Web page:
By Steven R. Maher
President Donald J. Trump has received plaudits from conservative pundits for his February 28 address to Congress. Polling the day after shows the speech was well received by an extremely wary American public.
Why? Because Trump got through one speech without it deteriorating into a public relationships disaster. He didn’t ask the Republican Congressmen to sucker punch the Democrats sitting in the Capitol, as he asked supporters to do to dissenters at his campaign rallies. Trump controlled his emotions, and didn’t descend into a manic diatribe of rantings and ravings about his opponents. He spent the last several months launching personal attacks on Congressional Democrats, especially Senate Minority Leader Chuck Schumer. But Trump had the nerve to ask the Democrats and Schumer to work with him, and compromise their deeply held beliefs.
Trump, of course, did not offer to compromise his beliefs. He didn’t offer not to build the wall on the Mexican border, if the Democrats agreed to other Trump border security proposals. He didn’t offer to not bankrupt the State Department and Environmental Protection Agency (EPA) in exchange for a military build-up. The only people Trump sees as having to compromise are the fools who don’t agree with him.
What he didn’t say
What Trump didn’t say was more important than what he did talk about. The biggest problem facing America isn’t Obamacare, which obviously needs to be reformed. America right now spends more on its military than the next seven top military spenders in the world combined. A military buildup isn’t necessary when NATO dependents are kicking in more money, as Trump claimed to Congress.
The biggest problem facing America right now is balancing the budget and saving Social Security and Medicare for the next generation.
During the campaign, Trump talked of America’s $22 trillion national debt in apocalyptic terms. He said another $2 trillion in deficits will put America beyond the point of no return. Trump is willing to rack up more debt for his trillion-dollar infrastructure plan alone. And how does Trump intend to pay for the trillions of dollars in tax cuts for wealthy Americans who don’t need the money?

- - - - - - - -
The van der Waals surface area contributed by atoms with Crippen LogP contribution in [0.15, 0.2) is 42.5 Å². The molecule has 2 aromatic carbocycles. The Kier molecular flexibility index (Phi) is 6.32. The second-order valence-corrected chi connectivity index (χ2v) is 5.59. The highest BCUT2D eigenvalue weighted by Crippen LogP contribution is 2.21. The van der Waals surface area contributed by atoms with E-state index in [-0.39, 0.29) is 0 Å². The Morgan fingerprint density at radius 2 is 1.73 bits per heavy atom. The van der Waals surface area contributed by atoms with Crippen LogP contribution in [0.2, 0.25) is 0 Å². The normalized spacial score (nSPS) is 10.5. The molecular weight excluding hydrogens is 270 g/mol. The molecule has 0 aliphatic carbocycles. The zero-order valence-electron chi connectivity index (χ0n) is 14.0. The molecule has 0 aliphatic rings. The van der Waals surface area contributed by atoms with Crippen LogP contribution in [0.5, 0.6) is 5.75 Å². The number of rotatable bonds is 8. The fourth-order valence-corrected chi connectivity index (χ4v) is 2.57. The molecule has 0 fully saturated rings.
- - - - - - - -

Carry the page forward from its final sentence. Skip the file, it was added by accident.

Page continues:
What Trump is proposing has already been tried by Ronald Reagan and George W. Bush. One can excuse Reagan on the grounds that the country was mired in dire straits, the Soviet Union was winning the Cold War, and Americans had lost faith in their country. Reagan also agreed to raise taxes to reduce the deficits in his first term, a magnanimous flexibility Trump is totally unprepared to replicate.
George W. Bush in 2001 inherited an America at peace with a balanced budget. In a tremendous act of stupidity, Bush destroyed the budget surpluses with idiotic tax cuts and the invasion of Iraq.
And where was the Tea Party while this was going on? Totally silent. They didn’t care about the trillions of dollars in deficits Bush ran up. Only when Obama ran up deficits to save the country from going into a depression, did they suddenly discover deficits would hurt the country. Where is the Tea Party now? Noticeably silent as Trump prepares to add trillions to the national debt. These people were phonies all along.
Trump, having been elected without being the hostage of special interests, was in a unique position to take the politically unpopular steps to return America to budgetary surpluses: raising taxes and cutting spending. This writer was impressed by Trump’s saving the taxpayers $700 million on an airplane contract. This is where Trump could have done his best work, saving taxpayers’ money on inflated contracts and corrupt vendors.
Instead, Trump is taking America down the same sorry road of W. Bush. When countries like China and Japan stop buying American bonds, the bondholders will eventually cut off the money flow, and then this country will be facing problems we can only imagine.
This writer is not taking a scintilla of comfort from the fact that Trump finally got through a speech without making a total fool of himself.